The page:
Paul G. Allen Named One of America’s Top Philanthropists
February 07, 2017
From the Smart City Challenge to saving elephants, Paul G. Allen gave nearly $300 million last year in an effort to tackle some of our world’s greatest challenges. That places Allen fourth on the list of America’s top philanthropists of 2016, according to Chronicle of Philanthropy magazine’s annual ranking of the country’s top 50 givers, “The Philanthropy 50.” Below, explore the various causes Paul cares deeply about, the breadth of his impact and why he’s devoted to solving these global problems.
Researchers at the Allen Institute are uncovering some of the biggest questions in bioscience and accelerating research worldwide.
Washington State University’s College of Vet Medicine is providing innovative solutions to global infectious diseases that affect both humans and animals.
Paul Allen’s gift helped KEXP, Seattle’s iconic radio station, reach its capital campaign goal with his gift toward the station’s new home at Seattle Center. KEXP DJ John Richards stated on the air, “There would be no station without his involvement”, before spinning Jimi Hendrix’s “Fire” in Paul’s honor.
Paul has been a leader in the fight against Ebola, committing $100 million toward mobilizing governments, humanitarian and health organizations, and public-private partnerships, and additional grants funding efforts to prevent future outbreaks.
The Smart City Challenge — a partnership between the U.S. Department of Transportation and Paul Allen — aims to catalyze cities across the country to demonstrate “what’s possible” through scalable solutions to reduce greenhouse gas emissions and create innovative and practical climate change solutions. Columbus was announced the winner of the competition.
Applying lessons from Ebola to get ahead of the threat of Zika, Allen supported new tools to detect Zika, while simultaneously mounting broad community engagement efforts to mitigate the outbreak’s impact.
In the quest to ignite innovation in education, the Allen Distinguished Educators (ADE) program awarded a cohort of teachers for pioneering work in education.
Every day, teachers are trying to inspire students, despite a lack of resources and supplies. That’s why in 2016, Allen surprised Washington state teachers and funded all of their Donors Choose projects as a way to give teachers the opportunity to teach with creativity and enthusiasm.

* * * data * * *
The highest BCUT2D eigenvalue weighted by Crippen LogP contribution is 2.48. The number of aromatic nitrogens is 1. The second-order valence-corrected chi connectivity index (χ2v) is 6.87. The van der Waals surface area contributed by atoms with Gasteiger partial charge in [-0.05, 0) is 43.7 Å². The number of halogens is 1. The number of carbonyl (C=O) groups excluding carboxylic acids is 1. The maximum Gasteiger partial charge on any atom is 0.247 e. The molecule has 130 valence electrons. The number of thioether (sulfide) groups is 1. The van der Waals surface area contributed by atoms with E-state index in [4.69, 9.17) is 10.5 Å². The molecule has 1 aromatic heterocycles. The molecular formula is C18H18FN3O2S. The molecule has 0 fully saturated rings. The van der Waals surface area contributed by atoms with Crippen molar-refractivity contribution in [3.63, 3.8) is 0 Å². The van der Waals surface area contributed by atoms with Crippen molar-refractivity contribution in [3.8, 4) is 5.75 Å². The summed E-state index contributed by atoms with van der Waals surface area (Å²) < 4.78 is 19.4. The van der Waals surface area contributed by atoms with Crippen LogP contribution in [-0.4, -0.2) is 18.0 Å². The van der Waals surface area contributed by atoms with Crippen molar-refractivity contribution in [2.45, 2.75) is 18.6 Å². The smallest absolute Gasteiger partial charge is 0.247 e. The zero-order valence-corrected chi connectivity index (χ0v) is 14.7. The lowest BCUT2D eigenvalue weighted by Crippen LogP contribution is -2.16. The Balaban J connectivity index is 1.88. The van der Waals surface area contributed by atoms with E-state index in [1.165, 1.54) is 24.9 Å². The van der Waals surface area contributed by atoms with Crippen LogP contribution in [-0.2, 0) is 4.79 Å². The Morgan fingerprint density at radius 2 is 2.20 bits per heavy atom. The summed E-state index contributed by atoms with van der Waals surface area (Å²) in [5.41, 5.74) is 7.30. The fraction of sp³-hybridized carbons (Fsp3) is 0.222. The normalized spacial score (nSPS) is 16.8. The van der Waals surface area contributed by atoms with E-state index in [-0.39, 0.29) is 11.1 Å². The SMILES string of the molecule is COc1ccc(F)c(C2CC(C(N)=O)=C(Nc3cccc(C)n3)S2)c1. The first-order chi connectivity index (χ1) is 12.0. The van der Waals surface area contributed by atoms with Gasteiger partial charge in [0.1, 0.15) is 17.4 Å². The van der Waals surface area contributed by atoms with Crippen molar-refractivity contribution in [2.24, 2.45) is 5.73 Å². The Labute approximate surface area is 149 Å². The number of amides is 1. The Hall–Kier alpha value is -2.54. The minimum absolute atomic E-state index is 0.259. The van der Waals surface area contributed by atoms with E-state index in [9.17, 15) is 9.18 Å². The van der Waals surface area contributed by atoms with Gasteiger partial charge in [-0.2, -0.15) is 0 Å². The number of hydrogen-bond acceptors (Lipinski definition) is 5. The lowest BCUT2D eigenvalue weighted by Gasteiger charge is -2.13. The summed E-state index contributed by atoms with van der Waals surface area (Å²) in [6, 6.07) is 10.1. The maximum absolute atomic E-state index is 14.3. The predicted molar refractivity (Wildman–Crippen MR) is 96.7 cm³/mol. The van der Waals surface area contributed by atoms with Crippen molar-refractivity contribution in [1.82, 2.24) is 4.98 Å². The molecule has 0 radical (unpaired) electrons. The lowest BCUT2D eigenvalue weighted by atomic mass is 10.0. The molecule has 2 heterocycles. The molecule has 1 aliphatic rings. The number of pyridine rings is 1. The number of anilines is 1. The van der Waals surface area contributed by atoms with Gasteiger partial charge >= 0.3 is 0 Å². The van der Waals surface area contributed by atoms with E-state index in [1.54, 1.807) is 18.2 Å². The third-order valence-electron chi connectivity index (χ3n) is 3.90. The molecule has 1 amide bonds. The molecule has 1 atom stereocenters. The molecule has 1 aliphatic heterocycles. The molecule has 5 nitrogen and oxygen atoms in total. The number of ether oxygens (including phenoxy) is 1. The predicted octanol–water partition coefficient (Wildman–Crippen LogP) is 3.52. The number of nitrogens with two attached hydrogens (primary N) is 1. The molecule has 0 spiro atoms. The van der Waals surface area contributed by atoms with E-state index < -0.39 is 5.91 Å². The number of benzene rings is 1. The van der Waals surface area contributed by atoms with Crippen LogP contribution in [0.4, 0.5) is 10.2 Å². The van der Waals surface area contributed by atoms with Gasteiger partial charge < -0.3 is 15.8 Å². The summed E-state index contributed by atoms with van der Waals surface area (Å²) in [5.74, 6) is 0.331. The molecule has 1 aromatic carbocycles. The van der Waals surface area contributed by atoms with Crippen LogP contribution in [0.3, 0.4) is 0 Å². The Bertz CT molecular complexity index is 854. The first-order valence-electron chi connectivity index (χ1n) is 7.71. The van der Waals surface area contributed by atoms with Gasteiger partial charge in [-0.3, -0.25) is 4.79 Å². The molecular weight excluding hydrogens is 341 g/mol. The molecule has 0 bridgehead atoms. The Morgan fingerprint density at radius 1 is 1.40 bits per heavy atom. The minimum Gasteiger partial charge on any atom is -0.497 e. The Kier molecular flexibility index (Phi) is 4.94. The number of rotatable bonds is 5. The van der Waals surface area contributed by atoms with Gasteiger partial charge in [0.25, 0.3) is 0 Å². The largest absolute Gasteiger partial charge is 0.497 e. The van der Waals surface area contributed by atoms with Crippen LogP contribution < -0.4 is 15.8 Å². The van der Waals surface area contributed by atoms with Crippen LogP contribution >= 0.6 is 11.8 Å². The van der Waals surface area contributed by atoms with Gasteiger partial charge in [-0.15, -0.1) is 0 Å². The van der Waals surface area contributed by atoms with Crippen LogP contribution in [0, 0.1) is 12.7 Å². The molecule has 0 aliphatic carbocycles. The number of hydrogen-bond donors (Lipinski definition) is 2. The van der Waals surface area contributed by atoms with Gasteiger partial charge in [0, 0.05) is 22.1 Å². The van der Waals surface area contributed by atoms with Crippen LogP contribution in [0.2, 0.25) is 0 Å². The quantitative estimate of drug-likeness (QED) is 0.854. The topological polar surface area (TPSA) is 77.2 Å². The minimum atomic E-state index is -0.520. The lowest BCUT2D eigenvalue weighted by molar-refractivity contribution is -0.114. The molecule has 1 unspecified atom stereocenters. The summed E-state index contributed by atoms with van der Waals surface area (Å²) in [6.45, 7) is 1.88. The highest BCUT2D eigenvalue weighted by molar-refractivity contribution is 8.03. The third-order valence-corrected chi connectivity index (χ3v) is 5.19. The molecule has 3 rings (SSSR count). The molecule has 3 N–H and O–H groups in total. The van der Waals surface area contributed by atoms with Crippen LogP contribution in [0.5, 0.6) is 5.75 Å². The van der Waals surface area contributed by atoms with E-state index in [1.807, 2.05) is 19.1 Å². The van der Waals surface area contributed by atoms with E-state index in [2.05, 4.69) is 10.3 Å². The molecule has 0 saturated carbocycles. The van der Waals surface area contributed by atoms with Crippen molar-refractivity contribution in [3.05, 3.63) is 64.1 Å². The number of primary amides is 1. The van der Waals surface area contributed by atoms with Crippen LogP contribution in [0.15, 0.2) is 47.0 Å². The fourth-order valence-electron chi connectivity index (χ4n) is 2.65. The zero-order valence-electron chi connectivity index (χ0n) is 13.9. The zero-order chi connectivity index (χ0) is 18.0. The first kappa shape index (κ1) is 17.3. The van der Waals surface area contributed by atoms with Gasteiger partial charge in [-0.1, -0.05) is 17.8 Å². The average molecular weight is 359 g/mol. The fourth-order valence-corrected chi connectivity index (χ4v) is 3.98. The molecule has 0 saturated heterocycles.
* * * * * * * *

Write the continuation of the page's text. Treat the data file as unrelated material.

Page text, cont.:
Paul Allen is supporting Global FinPrint–the largest sharks and rays survey of its kind designed to provide data essential to saving these species.
In an effort to reverse the rapid decline of coral reefs worldwide, Paul Allen is funding human-assisted evolution in developing corals resistant to climate change.
Paul Allen is supporting the cultivation of seaweed in the Puget Sound as a potential strategy for mitigating ocean acidification.
As part of an effort to prevent youth homelessness in the Puget Sound, Paul Allen partnered with the Seattle Seahawks and Cocoon House to help provide shelter and services to get youth back on track for success.
Partnering with Seattle nonprofit, Compass Housing, Allen donated the money that will go toward building innovative homes for the homeless.
Paul Allen is supporting the heroes like Elisifa Ngowi of PAMS, an non governmental agency in Tanzania, working on the front lines against poaching.
Sam Wasser, a University of Washington biologist, is helping to tackle the illegal ivory trade by using ivory DNA to uncover elephant poaching hotspots. His works is being funded by Allen. (Photo: Steve Ringman/The Seattle Times)
Through a partnership of Allen, Art Corps and Grammy Award-winning duo Macklemore and Ryan Lewis, Seattle’s Museum of Pop Culture is able to offer a local students a fully-funded three week hip hop residency focused on creative songwriting, performance techniques and beat production.